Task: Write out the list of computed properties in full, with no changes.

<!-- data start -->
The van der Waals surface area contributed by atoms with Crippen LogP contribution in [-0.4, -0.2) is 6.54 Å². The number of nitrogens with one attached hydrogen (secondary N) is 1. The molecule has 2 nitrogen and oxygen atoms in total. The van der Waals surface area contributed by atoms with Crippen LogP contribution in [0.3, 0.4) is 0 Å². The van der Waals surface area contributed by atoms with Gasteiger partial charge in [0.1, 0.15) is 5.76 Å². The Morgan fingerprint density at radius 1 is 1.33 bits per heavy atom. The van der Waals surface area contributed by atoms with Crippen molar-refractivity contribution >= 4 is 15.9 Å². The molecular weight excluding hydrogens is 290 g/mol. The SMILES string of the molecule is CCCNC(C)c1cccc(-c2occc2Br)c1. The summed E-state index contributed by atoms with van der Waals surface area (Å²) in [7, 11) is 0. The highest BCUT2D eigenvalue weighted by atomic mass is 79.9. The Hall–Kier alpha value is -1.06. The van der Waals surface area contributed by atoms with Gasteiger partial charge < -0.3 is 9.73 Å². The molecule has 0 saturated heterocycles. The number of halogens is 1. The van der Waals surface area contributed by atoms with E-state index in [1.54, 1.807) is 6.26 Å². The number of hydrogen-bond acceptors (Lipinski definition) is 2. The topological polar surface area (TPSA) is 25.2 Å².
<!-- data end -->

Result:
The van der Waals surface area contributed by atoms with Crippen LogP contribution in [-0.4, -0.2) is 6.54 Å². The number of nitrogens with one attached hydrogen (secondary N) is 1. The molecule has 2 nitrogen and oxygen atoms in total. The van der Waals surface area contributed by atoms with Crippen LogP contribution in [0.3, 0.4) is 0 Å². The van der Waals surface area contributed by atoms with Gasteiger partial charge in [0.1, 0.15) is 5.76 Å². The Morgan fingerprint density at radius 1 is 1.33 bits per heavy atom. The van der Waals surface area contributed by atoms with Crippen molar-refractivity contribution >= 4 is 15.9 Å². The molecular weight excluding hydrogens is 290 g/mol. The SMILES string of the molecule is CCCNC(C)c1cccc(-c2occc2Br)c1. The summed E-state index contributed by atoms with van der Waals surface area (Å²) in [7, 11) is 0. The highest BCUT2D eigenvalue weighted by atomic mass is 79.9. The Hall–Kier alpha value is -1.06. The van der Waals surface area contributed by atoms with Gasteiger partial charge < -0.3 is 9.73 Å². The molecule has 0 saturated heterocycles. The number of halogens is 1. The van der Waals surface area contributed by atoms with E-state index in [1.54, 1.807) is 6.26 Å². The number of hydrogen-bond acceptors (Lipinski definition) is 2. The topological polar surface area (TPSA) is 25.2 Å².